Regardless, the text above is a pale representation, glossing over the fantastic capabilities of the Alpha Anywhere package, but it would have provided exactly what I would have needed to know in order to quickly qualify the Alpha Anywhere package as a candidate for our projects, leaving no room for doubt about what it is in general, how much it costs, and what is delivered for the price. Lacking this summary easily added a week to my decision to purchase.

    The forums have been exceptionally useful in sorting out much confusion, but a lot of this could be avoided by executing a thorough examination of the help contents and its organization. There are thousands of perfect entries in the help system that leave no doubt about how to use their described feature, but there are hundreds upon hundreds of others that appear to have been created as place holders containing minimal relevant information, perhaps the intent being to flesh them out later, which appears to have never happened.

    I honestly hope the help system gets revised, and becomes better organized, because much of the time I might have saved using Alpha's Hyper-RAD environment has been absorbed by research into irrelevant or poorly-documented features, and much time asking questions on the forums concerning fundamental issues would be saved by better documentation.

    And I can't help but feel like Alpha Software could improve its bottom line a bit if it would take a good, hard look about how the product is being presented on its website, and revise it for a bit more clarity about what it is, how it is used, and how much it costs.

    I think everything about the Alpha Package itself and the way it is organized and operates is pretty close to perfect, but the learning path has been far steeper than necessary given Alpha's awesome capabilities. I assumed, wrongly it seems, that a package as well engineered and organized as Alpha Anywhere would have had a world-class help system to match.

  • #2
    Re: Something needs to be done about the help system...

    The documentation system for Alpha is currently being rebuilt.

    Comment


    • #3
      Re: Something needs to be done about the help system...

      Longest. Post. Ever.

      And yes, there was an Alpha 4. That was the DOS product. Trivia - it was originally going to be called Dolphin Software.

      Yup, developers at Alpha have outrun everyone -their competition, their documenters and me, trying in vain to keep up. Despite the documentation problems, as you say, this is terrific software.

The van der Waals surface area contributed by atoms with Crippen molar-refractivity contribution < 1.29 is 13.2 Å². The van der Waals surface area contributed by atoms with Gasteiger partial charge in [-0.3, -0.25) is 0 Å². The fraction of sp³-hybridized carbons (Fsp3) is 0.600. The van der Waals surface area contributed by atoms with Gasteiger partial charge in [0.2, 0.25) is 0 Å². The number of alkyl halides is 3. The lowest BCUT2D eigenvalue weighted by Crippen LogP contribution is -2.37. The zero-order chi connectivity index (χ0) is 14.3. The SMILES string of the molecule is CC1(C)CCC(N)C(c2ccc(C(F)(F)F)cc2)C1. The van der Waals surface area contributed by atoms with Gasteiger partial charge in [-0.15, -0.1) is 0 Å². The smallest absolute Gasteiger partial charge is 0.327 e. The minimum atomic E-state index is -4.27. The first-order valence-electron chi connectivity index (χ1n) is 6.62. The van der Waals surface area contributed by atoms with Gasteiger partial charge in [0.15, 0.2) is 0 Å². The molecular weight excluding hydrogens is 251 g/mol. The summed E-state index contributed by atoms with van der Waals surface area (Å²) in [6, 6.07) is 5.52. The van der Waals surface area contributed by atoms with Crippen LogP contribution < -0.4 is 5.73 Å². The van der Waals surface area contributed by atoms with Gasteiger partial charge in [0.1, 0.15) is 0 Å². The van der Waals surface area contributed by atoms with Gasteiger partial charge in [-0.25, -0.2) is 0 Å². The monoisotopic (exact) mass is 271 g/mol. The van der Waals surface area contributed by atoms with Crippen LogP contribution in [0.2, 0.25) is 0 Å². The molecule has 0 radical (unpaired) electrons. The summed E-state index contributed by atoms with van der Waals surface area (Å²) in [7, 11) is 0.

-Steve
      sigpic

      Comment


      • #4
        Re: Something needs to be done about the help system...

        I remeber when I did bought my first version of Alpha it was version 7.
        Then the documentation was uptodate. But then we did just have xbasic and almost all were developing desktop. (Yes I did have Alpha server version 7)

        It was that time (version 9) the internet thing really began to hit Alpha.
        After that the development speed has been so quick that the documentation just left behind. (Most of the documentation that time were for desktop.)

        Today the development speed is again much faster. If we think what version 11 was and what version 12 is today. It is almost unbelibable what all features we today have. All doors are open to Alpha developer today.

        I think it is very hard to write documentation to Alpha and keep it uptodate. Lot of dialogs and lot of widgets. Hundreds of different alternatives. And they change all the time. New features comes day after day.

        We did have xbasic, but now we have also css, javascript, .net , node, web sockets, rest api, sql, json, ..The list is endless. It is just an impossible job to document all this in Alpha.

        I think they concentrate to examples at the moment (mostly videos) and what changes they make (release notes).

        But I hope we some day have a xbasic uptodate language reference.

        I know that they have priorities and that they are doing their best in Alpha at the moment and that they understand the problems also from developers point of view.